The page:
MOSCOW, February 15 (RIA Novosti)
Duma to Approve Media-Unfriendly Amendments to Civil Code
In late January, the State Duma Committee on Legislation approved anti-media amendments to the new wording of the Civil Code proposed by Dmitry Medvedev before he stepped down as president. The amendments to articles 150-152 (protection of honor, dignity and business reputation) equate unreliable information with defamatory information, ban the dissemination of any information, private or otherwise, about a person without their consent, and require the existence of public interest to be proven as a legal justification for reporting information.
The amendments evoked strong dissatisfaction in the media community as early as at the drafting stage last summer, and a working group was set up to look for solutions. The main grievances were formulated by the Russian Association of Electronic Communications (RAEC), which planned to present them to the State Duma Committee on Information Policy yesterday. According to the RAEC, the bill could generate numerous problems for the media, including the need to prove in court that there really is public interest involved with regard to any publication.
As a compromise, the working group suggests a clause banning the collection and storing of private information without a person’s consent except in cases involving state or public interests or if a person provided the data of their own free will. The requirement that journalists disclose their sources should only be enforced if a plaintiff proves in court that a report was false and caused damage to their reputation. According to Pavel Gusev, editor-in-chief of Moskovsky Komsomolets, disclosure of sources could kill the media, while the legal costs will ruin them financially.
The Duma information policy committee met yesterday to discuss the amendments for the second reading of the bill, but the debate did not take place because three celebrities invited to take part – Stas Mikhailov, Grigory Leps and Valery Meladze – put up a show in defense of the proposed legislation which, they alleged, would protect them against media intrusion.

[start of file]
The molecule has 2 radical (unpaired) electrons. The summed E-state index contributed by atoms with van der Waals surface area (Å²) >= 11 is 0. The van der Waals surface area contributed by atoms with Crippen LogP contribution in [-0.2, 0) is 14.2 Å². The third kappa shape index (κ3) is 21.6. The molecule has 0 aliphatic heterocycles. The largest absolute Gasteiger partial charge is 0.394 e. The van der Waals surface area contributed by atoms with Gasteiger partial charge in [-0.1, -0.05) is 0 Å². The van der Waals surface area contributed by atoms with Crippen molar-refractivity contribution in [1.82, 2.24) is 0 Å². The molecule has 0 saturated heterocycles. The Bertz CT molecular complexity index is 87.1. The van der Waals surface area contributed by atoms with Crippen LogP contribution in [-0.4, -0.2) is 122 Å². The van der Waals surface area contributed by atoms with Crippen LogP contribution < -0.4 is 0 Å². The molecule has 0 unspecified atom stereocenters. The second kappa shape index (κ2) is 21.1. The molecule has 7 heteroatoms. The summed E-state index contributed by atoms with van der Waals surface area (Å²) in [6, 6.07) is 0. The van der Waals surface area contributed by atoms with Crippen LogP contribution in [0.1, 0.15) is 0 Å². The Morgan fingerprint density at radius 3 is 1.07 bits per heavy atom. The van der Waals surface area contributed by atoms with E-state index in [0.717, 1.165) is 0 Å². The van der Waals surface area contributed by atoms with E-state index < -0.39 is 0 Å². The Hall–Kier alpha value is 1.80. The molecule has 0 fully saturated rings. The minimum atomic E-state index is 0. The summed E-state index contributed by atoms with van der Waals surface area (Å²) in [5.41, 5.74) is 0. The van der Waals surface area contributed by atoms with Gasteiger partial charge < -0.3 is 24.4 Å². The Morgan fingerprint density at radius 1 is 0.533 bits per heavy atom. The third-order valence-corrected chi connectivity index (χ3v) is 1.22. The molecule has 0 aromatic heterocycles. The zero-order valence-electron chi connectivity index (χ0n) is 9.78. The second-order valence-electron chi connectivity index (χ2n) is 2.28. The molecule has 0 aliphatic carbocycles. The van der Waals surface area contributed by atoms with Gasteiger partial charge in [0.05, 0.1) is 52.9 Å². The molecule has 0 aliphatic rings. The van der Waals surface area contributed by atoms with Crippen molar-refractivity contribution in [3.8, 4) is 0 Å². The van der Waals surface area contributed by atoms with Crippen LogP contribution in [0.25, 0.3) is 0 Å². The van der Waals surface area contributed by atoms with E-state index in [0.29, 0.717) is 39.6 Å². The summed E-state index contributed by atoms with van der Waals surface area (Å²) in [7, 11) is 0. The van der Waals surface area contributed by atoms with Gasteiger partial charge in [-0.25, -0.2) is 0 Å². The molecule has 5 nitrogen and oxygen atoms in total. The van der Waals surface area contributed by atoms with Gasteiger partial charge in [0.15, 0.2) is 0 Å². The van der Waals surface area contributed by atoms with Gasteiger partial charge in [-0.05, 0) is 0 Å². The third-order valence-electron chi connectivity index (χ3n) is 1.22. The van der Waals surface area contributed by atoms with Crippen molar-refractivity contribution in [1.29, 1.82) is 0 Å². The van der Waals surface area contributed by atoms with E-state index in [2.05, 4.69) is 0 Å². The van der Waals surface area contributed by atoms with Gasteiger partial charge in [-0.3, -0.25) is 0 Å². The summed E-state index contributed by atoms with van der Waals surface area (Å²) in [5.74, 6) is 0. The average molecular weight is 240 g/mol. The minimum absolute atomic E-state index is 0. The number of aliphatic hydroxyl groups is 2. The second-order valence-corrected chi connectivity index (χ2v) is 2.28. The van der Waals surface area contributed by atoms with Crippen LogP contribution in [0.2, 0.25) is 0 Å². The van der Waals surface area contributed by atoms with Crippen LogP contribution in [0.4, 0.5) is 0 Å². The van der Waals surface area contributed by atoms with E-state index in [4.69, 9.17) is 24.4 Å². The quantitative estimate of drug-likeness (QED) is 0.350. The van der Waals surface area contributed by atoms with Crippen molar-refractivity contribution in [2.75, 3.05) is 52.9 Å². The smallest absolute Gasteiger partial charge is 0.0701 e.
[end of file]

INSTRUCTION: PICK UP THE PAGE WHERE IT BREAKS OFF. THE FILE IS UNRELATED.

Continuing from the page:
The media have made some real headway in attempting to block the amendments. Though approved, they may yet come under discussion at the committee level. That is why yesterday’s show was organized. Masterminded by Committee Chairman Alexei Mitrofanov, a lobbyist for the amendments, it was meant to create a semblance of a debate. For now, the legislature seems determined to pass the bill with the approved amendments.
Putin’s Trainer Fights to Make Sambo an Olympic Sport
Vladimir Putin’s trainer plans to submit a bid to the International Olympic Committee in Lausanne to add Sambo (a Russian martial art) to the Olympic program, Vasily Shestakov, president of the International Sambo Federation, told Izvestia. He said they hope the IOC will consider giving temporary recognition to this martial art.
“Putin wants to make Sambo an Olympic event, and we’ll spare no pains to make it a reality,” Shestakov said. “Sambo will celebrate a 75th anniversary this year, and it is our national sport. Teams from 55 countries attended the latest world championship. So why is Sambo not yet on the Olympic program?” he wonders.
Putin promised to promote Sambo as an Olympic event as early as 2010 when he met with athletes as the prime minister. He even asked Sports Minister Vitaly Mutko to lobby for the issue.
Presidential spokesman Dmitry Peskov explained that including Sambo among the Olympic sports is up to the IOC. The procedure is a protracted one, he said. An executive board recommendation is needed and then a committee vote. It is the reverse of removing wrestling from the Olympic program, he added. This week the IOC executive board recommended excluding freestyle and Greco-Roman wrestling from the 2020 summer Olympic Games.
Sambo was officially recognized as an international sport in 1966, but failed to gain Olympic status. LDPR State Duma deputy Dmitry Nosov, an Olympic bronze medalist, said that in 1980 the Federation missed a chance to include Sambo in the Olympic program.
“This is the dream of all Sambo wrestlers in Russia and the world,” he said. “In 1980 we missed the opportunity when ice hockey rather than Sambo was chosen because of a Brezhnev decision. The sportsmen regret it, and that is why Sambo athletes dislike Brezhnev,” Nosov said.